The WHO and the CDC revised their treatment guidelines by adding a second antibiotic to ceftriaxone. The CDC in 2010 recommended the addition of either azithromycin or doxycycline but in 2015 dropped doxycycline due to growing resistance in the USA. In 2016 the WHO similarly revised their 2003 guidelines to also recommend dual therapy. There is no microbiological evidence to support the concept that either increasing the dose of ceftriaxone or moving to combination antibiotic therapy will retard the ESC ‘MIC creep’ that has been observed in gonococcal isolates. Unfortunately no viable long-term single dose alternative for empiric anti-gonococcal therapy is readily available.
Azithromycin has activity against N. gonorrhoeae12,13 and may improve treatment efficacy for pharyngeal gonorrhoea14 although the evidence for synergy between azithromycin and cephalosporins is limited15. Two grams of azithromycin given orally as a single dose has been demonstrated to be up to 99.2% effective against uncomplicated urogenital gonorrhoea16 but is not recommended as monotherapy due to concerns over the development of resistance and reported treatment failures. Resistance to azithromycin may be encouraged by moving to higher dose therapy as this extends the duration of sub-MIC levels for up to one month. Azithromycin at a dose of 2 g is also recommended as part of combination therapy with either gentamicin or gemifloxacin for uncomplicated gonorrhoea in those allergic to cephalosporins by the CDC in their updated 2015 guidelines. In 2017, most Australian gonococcal isolates (>90%) remain susceptible to azithromycin10 although increasing prevalence of low level resistance has been reported from around the world, including Australia, since combination anti-gonococcal therapy was recommended.
Azithromycin resistance in clinical gonococcal isolates appears to be due to target modification from 23S rRNA mutations rather than erm genes that encode rRNA methylases. The C2611T modification results in low level resistance with the number of 23S rRNA alleles affected (up to four) determining the MIC from 1–64 μg/mL. Gonococci with azithromycin MICs just above the breakpoint would be more likely to respond to a 2 g dose rather than a 1 g dose. High level azithromycin resistance (MIC ≥256 μg/mL) is due to three or four alleles containing the 23S rRNA gene A2059G mutation and would be expected to fail azithromycin therapy regardless of the dose. Outbreaks of gonococcal strains with high level azithromycin resistance have been reported from the UK but not from Australia.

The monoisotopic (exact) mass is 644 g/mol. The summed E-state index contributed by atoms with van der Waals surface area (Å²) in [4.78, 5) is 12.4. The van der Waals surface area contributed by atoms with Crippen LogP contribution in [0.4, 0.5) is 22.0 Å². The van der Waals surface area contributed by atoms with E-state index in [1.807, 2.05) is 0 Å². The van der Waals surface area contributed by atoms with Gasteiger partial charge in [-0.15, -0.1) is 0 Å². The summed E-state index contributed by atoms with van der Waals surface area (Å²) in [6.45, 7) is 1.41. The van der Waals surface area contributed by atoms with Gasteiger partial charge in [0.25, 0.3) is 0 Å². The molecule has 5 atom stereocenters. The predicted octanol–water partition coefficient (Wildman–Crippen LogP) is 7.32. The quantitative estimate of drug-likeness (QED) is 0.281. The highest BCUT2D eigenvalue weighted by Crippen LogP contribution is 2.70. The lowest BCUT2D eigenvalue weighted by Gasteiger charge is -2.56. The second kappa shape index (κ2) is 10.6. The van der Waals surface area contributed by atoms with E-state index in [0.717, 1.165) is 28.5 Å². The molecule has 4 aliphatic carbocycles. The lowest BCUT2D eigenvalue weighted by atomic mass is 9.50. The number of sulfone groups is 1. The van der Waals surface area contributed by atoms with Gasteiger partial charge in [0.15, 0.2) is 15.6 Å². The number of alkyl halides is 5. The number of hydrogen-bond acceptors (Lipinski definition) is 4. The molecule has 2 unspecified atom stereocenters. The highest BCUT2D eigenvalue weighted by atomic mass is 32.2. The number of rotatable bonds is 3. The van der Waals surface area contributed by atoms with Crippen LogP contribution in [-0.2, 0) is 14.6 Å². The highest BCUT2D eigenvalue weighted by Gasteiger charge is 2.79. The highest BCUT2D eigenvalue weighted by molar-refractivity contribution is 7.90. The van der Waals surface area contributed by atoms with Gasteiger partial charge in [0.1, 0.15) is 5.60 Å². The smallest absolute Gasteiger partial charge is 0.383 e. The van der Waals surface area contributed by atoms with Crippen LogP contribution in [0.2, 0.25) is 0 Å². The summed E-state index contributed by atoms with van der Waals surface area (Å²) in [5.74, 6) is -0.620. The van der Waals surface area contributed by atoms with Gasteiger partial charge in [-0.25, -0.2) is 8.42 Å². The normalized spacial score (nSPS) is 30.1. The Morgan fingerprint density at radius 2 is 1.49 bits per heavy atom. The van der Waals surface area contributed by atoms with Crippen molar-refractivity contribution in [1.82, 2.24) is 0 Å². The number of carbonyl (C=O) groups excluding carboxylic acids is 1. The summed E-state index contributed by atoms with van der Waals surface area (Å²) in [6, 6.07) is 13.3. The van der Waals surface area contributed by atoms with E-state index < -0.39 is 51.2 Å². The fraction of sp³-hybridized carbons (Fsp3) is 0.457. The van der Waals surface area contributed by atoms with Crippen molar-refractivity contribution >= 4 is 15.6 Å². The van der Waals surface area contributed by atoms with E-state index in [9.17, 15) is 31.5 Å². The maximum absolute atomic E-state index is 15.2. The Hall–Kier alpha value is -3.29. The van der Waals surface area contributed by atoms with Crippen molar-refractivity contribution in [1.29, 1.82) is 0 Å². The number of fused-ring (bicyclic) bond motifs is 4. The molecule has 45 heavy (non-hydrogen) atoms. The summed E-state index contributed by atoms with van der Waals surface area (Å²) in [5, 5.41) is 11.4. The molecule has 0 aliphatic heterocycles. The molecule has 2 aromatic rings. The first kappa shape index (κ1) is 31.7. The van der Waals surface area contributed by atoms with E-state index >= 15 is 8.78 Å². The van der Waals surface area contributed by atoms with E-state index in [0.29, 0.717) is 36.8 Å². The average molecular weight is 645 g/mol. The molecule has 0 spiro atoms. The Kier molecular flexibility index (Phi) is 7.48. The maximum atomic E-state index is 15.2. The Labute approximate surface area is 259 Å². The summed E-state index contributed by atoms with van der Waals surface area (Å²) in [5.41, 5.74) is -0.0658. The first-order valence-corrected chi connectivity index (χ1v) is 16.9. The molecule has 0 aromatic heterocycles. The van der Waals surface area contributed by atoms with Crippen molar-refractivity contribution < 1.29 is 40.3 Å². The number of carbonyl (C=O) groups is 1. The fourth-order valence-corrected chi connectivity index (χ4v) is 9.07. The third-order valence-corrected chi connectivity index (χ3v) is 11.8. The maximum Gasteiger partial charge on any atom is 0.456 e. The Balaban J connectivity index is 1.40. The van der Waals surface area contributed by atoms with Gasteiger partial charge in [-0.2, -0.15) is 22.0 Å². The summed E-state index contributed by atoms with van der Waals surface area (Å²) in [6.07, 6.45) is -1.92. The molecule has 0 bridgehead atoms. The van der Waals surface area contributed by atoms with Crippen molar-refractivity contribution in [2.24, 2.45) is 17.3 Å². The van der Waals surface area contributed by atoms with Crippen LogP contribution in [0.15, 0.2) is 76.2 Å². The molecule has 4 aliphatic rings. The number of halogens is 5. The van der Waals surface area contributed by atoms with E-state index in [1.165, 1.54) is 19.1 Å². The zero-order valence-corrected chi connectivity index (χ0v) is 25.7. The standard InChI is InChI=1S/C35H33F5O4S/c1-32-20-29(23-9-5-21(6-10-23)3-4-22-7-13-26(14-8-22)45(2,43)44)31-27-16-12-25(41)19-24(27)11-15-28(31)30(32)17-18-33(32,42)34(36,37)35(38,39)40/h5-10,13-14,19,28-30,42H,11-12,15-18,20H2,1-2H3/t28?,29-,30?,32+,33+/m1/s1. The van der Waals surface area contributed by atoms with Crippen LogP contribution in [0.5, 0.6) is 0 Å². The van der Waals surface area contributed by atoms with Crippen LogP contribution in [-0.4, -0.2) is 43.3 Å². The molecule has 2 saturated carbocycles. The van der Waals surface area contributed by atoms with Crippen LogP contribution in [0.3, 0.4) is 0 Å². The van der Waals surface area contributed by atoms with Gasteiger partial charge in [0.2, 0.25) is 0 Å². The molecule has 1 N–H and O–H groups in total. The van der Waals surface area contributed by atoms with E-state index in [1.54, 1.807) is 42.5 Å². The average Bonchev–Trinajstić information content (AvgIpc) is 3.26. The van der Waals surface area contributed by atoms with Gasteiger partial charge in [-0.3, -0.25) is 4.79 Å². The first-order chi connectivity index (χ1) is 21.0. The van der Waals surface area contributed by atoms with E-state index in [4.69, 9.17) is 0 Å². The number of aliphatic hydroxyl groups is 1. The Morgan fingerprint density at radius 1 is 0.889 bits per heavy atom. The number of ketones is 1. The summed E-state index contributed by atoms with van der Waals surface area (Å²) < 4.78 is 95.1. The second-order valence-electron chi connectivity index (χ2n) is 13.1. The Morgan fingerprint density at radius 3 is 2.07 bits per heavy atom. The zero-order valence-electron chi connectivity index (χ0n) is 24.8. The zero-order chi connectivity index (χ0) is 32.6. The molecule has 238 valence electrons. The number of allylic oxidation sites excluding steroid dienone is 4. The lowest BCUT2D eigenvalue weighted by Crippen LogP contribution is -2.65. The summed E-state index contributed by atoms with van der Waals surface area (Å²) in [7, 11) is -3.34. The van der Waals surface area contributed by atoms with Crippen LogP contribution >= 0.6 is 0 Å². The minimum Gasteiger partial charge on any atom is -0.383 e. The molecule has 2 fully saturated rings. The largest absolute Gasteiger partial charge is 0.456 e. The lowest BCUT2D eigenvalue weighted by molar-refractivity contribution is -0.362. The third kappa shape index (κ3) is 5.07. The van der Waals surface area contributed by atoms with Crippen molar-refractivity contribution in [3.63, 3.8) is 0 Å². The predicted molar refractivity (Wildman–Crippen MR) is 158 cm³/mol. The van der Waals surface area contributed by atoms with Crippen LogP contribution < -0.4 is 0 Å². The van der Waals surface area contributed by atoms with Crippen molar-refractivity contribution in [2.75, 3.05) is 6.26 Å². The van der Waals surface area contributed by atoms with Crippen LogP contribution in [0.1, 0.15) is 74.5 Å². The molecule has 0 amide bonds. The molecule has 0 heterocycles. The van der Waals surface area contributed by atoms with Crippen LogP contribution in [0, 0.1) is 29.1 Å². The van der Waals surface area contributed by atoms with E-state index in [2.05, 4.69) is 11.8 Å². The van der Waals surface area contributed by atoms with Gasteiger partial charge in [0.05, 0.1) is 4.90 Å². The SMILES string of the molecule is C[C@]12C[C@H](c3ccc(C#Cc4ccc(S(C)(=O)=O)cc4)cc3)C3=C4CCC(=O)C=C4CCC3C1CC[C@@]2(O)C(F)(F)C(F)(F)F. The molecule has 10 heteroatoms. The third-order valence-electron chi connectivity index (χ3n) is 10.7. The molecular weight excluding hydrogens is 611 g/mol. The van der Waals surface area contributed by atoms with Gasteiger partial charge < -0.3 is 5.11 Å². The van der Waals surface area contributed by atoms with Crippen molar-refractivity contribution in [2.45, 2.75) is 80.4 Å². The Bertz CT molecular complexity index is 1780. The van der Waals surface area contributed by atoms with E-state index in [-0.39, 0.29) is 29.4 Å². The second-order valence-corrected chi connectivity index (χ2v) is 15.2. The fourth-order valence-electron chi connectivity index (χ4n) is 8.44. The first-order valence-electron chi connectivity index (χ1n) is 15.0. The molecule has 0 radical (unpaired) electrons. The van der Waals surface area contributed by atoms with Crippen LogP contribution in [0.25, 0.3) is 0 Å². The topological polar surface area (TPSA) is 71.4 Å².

A new scheme to define multidrug-resistant N. gonorrhoeae (MDR NG) and extensively drug-resistant N. gonorrhoeae (XDR NG) was proposed by Tapsall et al.17 in 2009 to focus attention on gonococcal strains with resistance to antibiotics in current use rather than on those antibiotics superseded or not used for treatment of gonorrhoea. These definitions (Table 1) were soon put into practice. Until 2017, cases of MDR NG resistant to penicillin, ceftriaxone (MIC range 0.5–2 μg/mL), cefixime, and ciprofloxacin were reported from Japan, France, Spain, Australia and Canada. These isolates contained the same mosaic penA allele suggesting international spread but with varying additional genetic modifications. In 2017 there was evidence that there was sustained international transmission of one of these strains (FC428) containing the mosaic penA-allele designated as PenA-60.001 with isolates found in Canada, Denmark and Australia18. Of some comfort was the fact that, for those cases with follow up and tests of cure, combination cephalosporin and azithromycin therapy still appeared effective19. However, this reassurance was short-lived when in 2018 two XDR NG infections acquired in South-East Asia were reported from the UK and Australia together with a second Australian case without a travel history20,21. These strains were resistant to ceftriaxone (MIC 0.25-0.5 μg/mL) and possessed high level azithromycin resistance (MIC >256 μg/mL). Perhaps as expected, the English case failed to clear the pharynx with 1 g ceftriaxone plus 2g spectinomycin, but was subsequently cured with intravenous ertapenem for three days. Reduced susceptibility of N. gonorrhoeae to antimicrobial treatments in men who have sex with men (MSM) compared to heterosexual men and women has been observed for some years for a number of classes of antibiotics. Persistent pharyngeal infection in MSM is therefore a particular area of concern for MDR NG and XDR NG.
Resurrecting or repurposing antibiotics may have a role in the management of MDR NG and XDR NG infections. Spectinomycin has regained activity since its widespread use ceased; however, it requires SAS approval for use in Australia, is only 50% effective for pharyngeal gonorrhoea and resistance is likely to rapidly redevelop if use again becomes widespread. Gentamicin has been used in Africa for many years but is also inferior for clearance of pharyngeal gonorrhoea. Ertapenem, a carbapenem antibiotic, which appeared effective for treatment of the English XDR NG case has good in vitro activity against gonococcal isolates but there is no treatment trial data available as yet to confirm its clinical efficacy. Almost all the reported MDR NG and XDR NG strains to date were fluoroquinolone resistant making ciprofloxacin unlikely to have a role in managing such cases.